With the coronavirus pandemic continuing to evolve each day, many businesses are struggling to keep up with the latest public health guidelines. Today, owning or managing a restaurant looks a lot different than it did even a year ago. And it's made even more difficult because some restrictions differ from location to location.
After more than a year of operating under uncertain conditions, you may not have had time to fully take stock of the long-term industry changes that were happening in the background.
Here’s our rundown on four pandemic-era restaurant facilities trends that are likely to remain permanent fixtures of the industry—what you can expect, and how you can prepare.
Delivery and curbside pickup
Back in 2016, the National Restaurant Association reported that three in five restaurant goers ordered takeout once per week, on average.
Throughout the pandemic, online food delivery orders more than doubled.
Hungry customers turned to app-based food delivery options at the onset of the pandemic, valuing the enhanced safety of reduced contact, the wide variety of local dining options, and the convenience of contactless front-door delivery.
And for many of the same reasons, increased demand for restaurant delivery is bound to stick around. Market research indicates that by the year 2024, the restaurant delivery industry is expected to reach a market volume of more than $32 billion.
Food pickup options are also projected to expand far beyond pandemic conditions. Diners value the option to skip the traditional drive-thru lanes, avoid food delivery fees, and get their meals quickly in a low-contact setting.
The phenomenon of ghost kitchens is fueling both contactless delivery and curbside pickup options for restaurants all over the country—and brands are betting seriously on their future. Chicago-based Wow Bao says it plans to expand from 150 ghost kitchens to 1,000 by the end of 2021.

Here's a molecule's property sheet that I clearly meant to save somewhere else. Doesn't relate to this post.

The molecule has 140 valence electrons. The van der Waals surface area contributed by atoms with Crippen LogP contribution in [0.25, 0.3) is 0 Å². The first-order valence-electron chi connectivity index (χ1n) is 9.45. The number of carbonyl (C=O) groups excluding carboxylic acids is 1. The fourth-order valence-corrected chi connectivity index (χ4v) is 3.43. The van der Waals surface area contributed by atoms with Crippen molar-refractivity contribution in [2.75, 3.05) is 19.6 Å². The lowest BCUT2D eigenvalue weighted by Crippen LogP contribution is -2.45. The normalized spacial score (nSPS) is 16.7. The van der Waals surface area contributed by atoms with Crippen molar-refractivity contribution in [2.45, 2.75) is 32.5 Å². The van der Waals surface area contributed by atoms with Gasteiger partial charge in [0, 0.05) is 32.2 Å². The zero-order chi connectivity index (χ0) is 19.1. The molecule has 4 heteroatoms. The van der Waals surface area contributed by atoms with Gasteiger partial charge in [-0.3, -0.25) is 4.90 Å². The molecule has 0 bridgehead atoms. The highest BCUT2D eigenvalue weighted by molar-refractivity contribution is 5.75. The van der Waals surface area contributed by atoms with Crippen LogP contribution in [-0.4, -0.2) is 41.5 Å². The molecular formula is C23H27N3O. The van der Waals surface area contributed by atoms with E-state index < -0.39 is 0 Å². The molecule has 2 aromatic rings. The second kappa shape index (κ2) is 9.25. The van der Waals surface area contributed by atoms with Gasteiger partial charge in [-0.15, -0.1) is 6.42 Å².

As a restaurant owner or facilities manager, you can expect these evolving industry developments to change the way you approach facilities management at your locations.
Whether that means dedicating space for curbside pickup or relying on a second kitchen to support a greater number of delivery orders, restaurant operations will need to adapt to what appears all but certain to be a permanent and growing fixture in the industry.
In response to the pandemic, we saw restaurant owners and operators innovating to find new ways to serve customers safely, maintain interest, and generate revenue.
Restaurants converted purely indoor spaces to indoor-outdoor and even permanent outdoor spaces. Outdoor dining areas were fitted with plexiglass barriers and floor tape to encourage social distancing. Owners and operators built temporary “chalets” in which to house (and heat) customers during cooler weather.
Experts are saying that many of these changes will stick around for the foreseeable future.
Like the mid-pandemic consumer preferences responsible for expanding food delivery and curbside pickup options, restaurant owners and operators should be prepared to support a growing preference for outdoor dining even after the pandemic subsides.
Restaurant goers, health experts, and consumers at large have expressed concerns about new variants of the coronavirus, which appear to be considerably more transmissible than the original strain.
And according to a survey of scientists in the journal Nature, many researchers expect COVID-19 to become endemic. In other words, the coronavirus might be as common as the seasonal flu, or the common cold.